1. to be a citizen
2. to administer civil affairs, manage the state
3. to make or create a citizen
It wasn’t much of a stretch to see in “politeuomai” another more modern-day word…”polit-ics” and that became the bridge of thought for me. God does have a purpose for our daily life in this world. He’s created a place for us to practice living as “citizens of heaven, conducting [ourselves] in a manner worthy of the Good News about Christ.” Paul reminds us that’s the very reason we have to stand “together with one spirit and one purpose, fighting together for the faith, which is the Good News…We are in this struggle together…”
Practice can be fumbling, imperfect and often unpleasant BUT remember these two things: 1. everything depends on what we’re practicing AND 2. practice makes perfect. God has given us this world to practice being citizens. We have the “privilege of trusting in Christ but also the privilege of suffering for him” as we struggle with one another to perfect our desire to “live as citizens of heaven” in the midst of an imperfect reality.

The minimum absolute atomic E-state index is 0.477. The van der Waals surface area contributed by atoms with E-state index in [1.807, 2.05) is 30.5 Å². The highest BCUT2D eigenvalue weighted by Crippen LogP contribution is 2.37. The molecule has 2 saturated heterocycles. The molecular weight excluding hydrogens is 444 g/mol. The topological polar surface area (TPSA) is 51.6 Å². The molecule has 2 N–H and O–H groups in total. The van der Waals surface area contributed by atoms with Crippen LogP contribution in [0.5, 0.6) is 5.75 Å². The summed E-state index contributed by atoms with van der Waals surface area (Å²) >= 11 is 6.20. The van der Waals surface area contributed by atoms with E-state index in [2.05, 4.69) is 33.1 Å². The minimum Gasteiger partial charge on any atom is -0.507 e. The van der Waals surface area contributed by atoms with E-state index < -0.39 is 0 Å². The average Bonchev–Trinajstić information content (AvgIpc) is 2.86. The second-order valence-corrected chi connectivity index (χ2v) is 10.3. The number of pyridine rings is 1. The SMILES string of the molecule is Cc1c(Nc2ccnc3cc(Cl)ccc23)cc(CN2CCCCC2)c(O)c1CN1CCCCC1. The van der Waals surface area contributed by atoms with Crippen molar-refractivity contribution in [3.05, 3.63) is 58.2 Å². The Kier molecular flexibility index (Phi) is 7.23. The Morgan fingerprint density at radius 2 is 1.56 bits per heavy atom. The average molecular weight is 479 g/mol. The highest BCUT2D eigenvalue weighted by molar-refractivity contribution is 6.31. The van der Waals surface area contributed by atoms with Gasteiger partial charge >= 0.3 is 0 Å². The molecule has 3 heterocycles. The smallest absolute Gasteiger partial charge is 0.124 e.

Dietrich Bonhoeffer was a man of faith who lived and died for these words he wrote: ”I discovered later, and I’m still discovering right up to this moment, that is it only by living completely in this world that one learns to have faith.”
Read Mark 6:47-52. My focus is v50b “Take courage! It is I. Don’t be afraid,”
Those simple red-letter sentences are the summation of real good news for friends of Jesus that are worn out from fighting the storm. The story ends in Mark 6 with those friends that knew Jesus best being amazed and terrified when he showed up in such an unusual way. They had invested their life completely in following Jesus and even with all their firsthand evidence they didn’t quite understand what to expect from him. Verse 52 says “their hearts were hardened.” How could that possibly be?
I don’t know about you but the thrust of much of what I watch or read about the world today is at best sad and at worst scary. It’s a harsh reality to face the fact that just like those other friends of his, I have to blink twice to recognize that Jesus is more than a ghost in today’s broken world. My heart has been hardened by struggling to understand the evening news instead of that good news. I can’t figure out what to expect from current events but I think there’s a solution. I’m just trying to blink twice so I can see a new reality that Jesus is in the boat with us and take him at his word in this storm. “Take courage! It is I. Don’t be afraid,”